holmfirth timeline 2

Holmfirth has a really rich history and proud heritage, here is a little “timeline” of our history so far……….
This work has been done by some of the wonderful students of the Huddersfield University.


Early stone age settlements existed in the upper south of the valley (Now known as Cooks Study Hill). Crafted flint buried in this area has been found, although it is not known if any of these ancestors survived.

Romans leave the wider area and leave little trace in Holmfirth, only native Briton highlanders remain on the upper hills.

Migration of Scandinavians to Britain. Anglo Saxons arrived in small, peaceful groups. It is believed that they intermarried with native Britons and created richer character, arts, education and power in the area. Areas such as Hepworth, Fulston and Austanley.

The Danes arrive in Britain, leaving little trace in the centre of Holmfirth, however evidence of their existence on the outskirts exists, such as the area of Denby, meaning Dwelling of the Danes.

The Norse settle in Yorkshire. They were already a mixed race by the time they reached Holmfirth and along their travels they had learnt many languages, including Gaelic and Celtic which made them adaptable to the existing settlement. They are believed to arrive peacefully and their skills in sheep grazing increased farming and agriculture activity. Many local place name phrases originate from Norse language, including Scholes (from Scali, meaning hut), Wooldale (meaning Ulfs Dale), ‘Thong’ of Thongsbridge, Upperthong etc. (from Thoac, meaning strip of land) and others such as Yate, Carr and Nab. They also had considerable influence on Yorkshire language.

The Normans invade England. Prior to this event, Holmfirth consisted of peaceful Anglo-British, Danes and Norsemen. The area was developing well and was considered to be in an agricultural golden age. The Normans however attempted to invade and in the process burned down houses, destroyed food sources and created widespread devastation in battle and rebellion with local people.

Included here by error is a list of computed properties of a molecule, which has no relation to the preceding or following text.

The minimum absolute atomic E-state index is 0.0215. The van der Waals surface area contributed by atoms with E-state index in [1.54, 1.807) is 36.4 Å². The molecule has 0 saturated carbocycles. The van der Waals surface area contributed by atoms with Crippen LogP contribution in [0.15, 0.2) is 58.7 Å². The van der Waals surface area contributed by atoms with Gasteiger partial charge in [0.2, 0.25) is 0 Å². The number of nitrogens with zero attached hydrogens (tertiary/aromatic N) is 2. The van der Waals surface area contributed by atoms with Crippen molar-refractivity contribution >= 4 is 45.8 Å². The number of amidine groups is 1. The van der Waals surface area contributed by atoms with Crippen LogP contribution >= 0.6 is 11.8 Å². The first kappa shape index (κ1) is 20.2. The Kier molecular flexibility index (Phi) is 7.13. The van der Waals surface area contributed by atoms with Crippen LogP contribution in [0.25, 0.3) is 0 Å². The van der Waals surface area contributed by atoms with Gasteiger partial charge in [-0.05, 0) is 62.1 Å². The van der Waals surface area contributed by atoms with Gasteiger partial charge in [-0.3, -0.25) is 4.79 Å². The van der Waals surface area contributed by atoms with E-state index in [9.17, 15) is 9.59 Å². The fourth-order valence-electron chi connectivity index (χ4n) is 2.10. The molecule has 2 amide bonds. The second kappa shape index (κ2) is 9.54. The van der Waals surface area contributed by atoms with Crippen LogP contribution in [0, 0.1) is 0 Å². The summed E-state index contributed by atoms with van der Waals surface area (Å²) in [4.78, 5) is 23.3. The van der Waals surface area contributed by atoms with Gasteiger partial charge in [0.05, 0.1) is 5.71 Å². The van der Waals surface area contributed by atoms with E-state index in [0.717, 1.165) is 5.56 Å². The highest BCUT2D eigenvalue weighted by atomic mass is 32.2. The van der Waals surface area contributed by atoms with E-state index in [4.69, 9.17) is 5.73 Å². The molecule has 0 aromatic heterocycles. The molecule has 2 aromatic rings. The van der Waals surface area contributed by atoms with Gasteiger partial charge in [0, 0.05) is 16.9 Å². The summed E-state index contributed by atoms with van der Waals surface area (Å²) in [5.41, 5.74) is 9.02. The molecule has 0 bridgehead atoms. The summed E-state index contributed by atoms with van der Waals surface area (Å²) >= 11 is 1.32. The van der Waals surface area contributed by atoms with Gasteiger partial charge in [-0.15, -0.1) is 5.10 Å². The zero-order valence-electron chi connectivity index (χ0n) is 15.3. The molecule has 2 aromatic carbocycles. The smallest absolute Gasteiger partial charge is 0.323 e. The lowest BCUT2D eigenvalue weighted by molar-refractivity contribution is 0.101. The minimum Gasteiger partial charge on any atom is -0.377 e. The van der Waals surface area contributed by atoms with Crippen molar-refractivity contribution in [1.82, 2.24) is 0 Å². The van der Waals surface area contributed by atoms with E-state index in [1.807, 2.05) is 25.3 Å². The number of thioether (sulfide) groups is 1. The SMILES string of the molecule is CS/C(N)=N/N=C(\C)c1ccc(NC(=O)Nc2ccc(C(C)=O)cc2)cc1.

The Normans successfully gained power in the area after 3 years of rebellion from local settlers. The area was registered as Carthworth in the carucate agricultural tax system and surrounding hamlets such as Hepworth and Thurstonland were under the kings rule.


First proper recording of settlers in the area.

The Normans leave the area. People of Holne (now Holme village) survived due to a rebel known as Dunstan who held it from invasion. After this, it appears survivors who held out in upper areas of the valley attempted to re-establish.

First Mill recorded in within the Manor of Wakefield is a corn mill in Cartworth although its exact location is not known.

By late 1300, there were 175 taxable inhabitants recorded in Holmfirth.

Mechanisation of textile industry lead to first wool fulling mill in Cartworth.

The first stone church is constructed, although a wooden church possibly existed prior to this.

A chapel-of-ease is constructed. People no longer had to travel over four miles to Almondbury to worship.

Th’owd Towzer is constructed. The tower, existing behind the current Holy Trinity Church acted as a lockup however it has had many other roles over the years, including an ambulance station, a jail and a fire station.

Holmfirth sends 100 musketeers to join The Roundheads Army in the English Civil War.

A petition is started for the chapelry of Holmfirth to become a separate parish.

Holmfirth’s petition to become a separate parish is granted.